On Being Brave

On January 23, 2003, the crowded metro car I was on stopped short between Arlington, VA and DC. This meant, effectively, that we were stuck under the Potomac River. Looking through the windows simply revealed a concrete tunnel. It was snowing heavily that day, and all around me was the press of winter jackets against my body. I felt the familiar heat of panic rising from my stomach to my throat. Why had I worn a turtleneck?? Why are we stopped? What if it's a terrorist attack? What if we never get out? What if? What if? What if? With each question, the twisting knot in my chest tightened.

I was 22 years old, and brought to my knees by panic. It was not the first time. It would not be the last. I wanted to rip off my clothing and sit down naked in the middle of the train car. Anything to stop the constriction in my chest. I grabbed the jacket of the man next to me and in a voice that would have been recognized as terrified in any language, asked him to help me make room because I thought I was going to pass out. I can still see his face. He made a small area for me to stand in while my fingers fumbled to rip off my jacket, and 8 agonizing minutes later, when the doors opened on the DC side of the river, he blocked traffic so that I could get out first. This wasn't my stop, but it didn't matter.

Last Stop: Foggy Bottom Metro Station, Washington, DC
I stood on the platform until it emptied, leaning my still-shaking body against a large map of the metro system so that I could catch my breath. A metro worker asked me if I needed directions.

These trains, he said, are always stopping when it snows. I mean really, it's like putting a hair dryer in a bathtub.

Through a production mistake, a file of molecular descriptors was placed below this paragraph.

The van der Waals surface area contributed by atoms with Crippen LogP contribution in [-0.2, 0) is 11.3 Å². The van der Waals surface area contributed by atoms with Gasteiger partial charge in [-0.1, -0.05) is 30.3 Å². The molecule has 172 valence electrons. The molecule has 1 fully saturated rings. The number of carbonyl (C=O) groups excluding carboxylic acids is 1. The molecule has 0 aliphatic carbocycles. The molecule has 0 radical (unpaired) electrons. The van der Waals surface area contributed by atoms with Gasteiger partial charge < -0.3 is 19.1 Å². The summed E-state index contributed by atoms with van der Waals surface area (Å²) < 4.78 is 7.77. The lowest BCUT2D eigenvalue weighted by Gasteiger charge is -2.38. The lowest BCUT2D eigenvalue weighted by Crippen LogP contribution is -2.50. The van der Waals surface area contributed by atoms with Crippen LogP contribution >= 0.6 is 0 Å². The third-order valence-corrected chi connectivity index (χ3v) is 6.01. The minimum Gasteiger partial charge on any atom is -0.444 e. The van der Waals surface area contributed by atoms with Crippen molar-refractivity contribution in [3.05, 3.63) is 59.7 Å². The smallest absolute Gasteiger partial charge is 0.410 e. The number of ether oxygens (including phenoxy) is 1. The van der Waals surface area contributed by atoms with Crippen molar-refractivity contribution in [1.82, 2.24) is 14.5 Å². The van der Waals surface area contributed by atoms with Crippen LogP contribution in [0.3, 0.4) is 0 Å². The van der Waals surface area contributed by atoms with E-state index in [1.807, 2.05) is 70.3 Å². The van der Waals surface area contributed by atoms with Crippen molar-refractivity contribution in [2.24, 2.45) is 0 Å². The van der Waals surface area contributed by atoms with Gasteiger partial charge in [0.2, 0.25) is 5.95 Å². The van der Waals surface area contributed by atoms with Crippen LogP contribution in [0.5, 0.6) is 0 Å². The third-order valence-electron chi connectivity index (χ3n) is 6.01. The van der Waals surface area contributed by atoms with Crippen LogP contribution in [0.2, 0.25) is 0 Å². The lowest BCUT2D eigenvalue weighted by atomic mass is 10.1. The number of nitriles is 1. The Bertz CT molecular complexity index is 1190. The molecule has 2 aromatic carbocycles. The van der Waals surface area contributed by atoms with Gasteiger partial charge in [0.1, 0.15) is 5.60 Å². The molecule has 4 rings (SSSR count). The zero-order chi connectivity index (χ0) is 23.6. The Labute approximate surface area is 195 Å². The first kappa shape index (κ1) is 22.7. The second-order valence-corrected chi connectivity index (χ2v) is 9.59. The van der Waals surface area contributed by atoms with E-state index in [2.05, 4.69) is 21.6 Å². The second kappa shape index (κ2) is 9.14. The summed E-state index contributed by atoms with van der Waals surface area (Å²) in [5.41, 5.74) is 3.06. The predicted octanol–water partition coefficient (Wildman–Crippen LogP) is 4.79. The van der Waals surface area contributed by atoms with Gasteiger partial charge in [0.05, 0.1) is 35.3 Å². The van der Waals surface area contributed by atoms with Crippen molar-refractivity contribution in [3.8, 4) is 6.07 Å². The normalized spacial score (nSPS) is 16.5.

I walked the mile to my office from the station. Anxiety had won. 

I wouldn't ride on a subway again until 2005.

My third wedding anniversary fell on a warm summer night in June of that year, and my husband's company had scheduled a cooking class event in the North End of Boston. Now living hundreds of miles away from DC, I was determined that I would take the subway to meet him for dinner and beat the fear. 

I left our apartment early. I was relieved that I didn't have a jacket or turtleneck to worry about in the summer temperature. I had timed my ride to be before rush hour, so that the cars wouldn't be crowded. As the doors shut, I focused on how much I wanted to get to the dinner and how good it would feel to get there. And in an unlikely foreshadowing of my later path, I told myself to just keep breathing.

When I burst into the bright sunlight at the top of the escalator at my stop, I remember swallowing in the warm air and feeling just a slight breeze on my cheeks.

I also remember being immensely proud.

Everyone else was commuting. I was being brave.


My anxiety still lurks, almost always, below the surface. But I ride the BART all the time now in San Francisco, and rarely think about the close quarters. As I have forged a deeper mindfulness practice and a healthier relationship with how I address fear, I have also developed an arsenal of coping techniques for what used to be instant triggers to my nervous system. Among them, meditation, breathing, and simple resilience.

Plato is often quoted as saying: "be kind, for everyone you meet is fighting a hard battle."

If this is true (and I believe that it is), than we are also living in the midst of constant acts of bravery by those around us. Triumph over fear does not have to look like an extreme gesture. Not a single soul but my husband knew what a brave act that subway ride was.

When I support people on their journeys, whether it be a personal friendship, a student, or a co-worker, I try to remember what it felt like that day to conquer a fear, however small it looked to those around me. Perhaps even harder, is remembering that same truth for myself when I struggle with fears that seem so difficult and insignificant at the same time.

It would be convenient if every courageous act looked like the summit of a mountain, with big smiles and photos and the accompanying "I made it" status updates on Facebook.

In truth, some of our biggest climbing is putting one foot out of our bed in the morning. And then following with the other.

Fear and anxiety have taught me to appreciate, celebrate, and applaud baby steps. These are the small openings in our wounded beings that invite us to heal ourselves.

Because every struggle we have is a gift. And the universe is a relentless giver.

Try to never forget that someone's bravest moment might look ordinary to you. Courage comes in all shapes and sizes.

Everybody has a subway ride.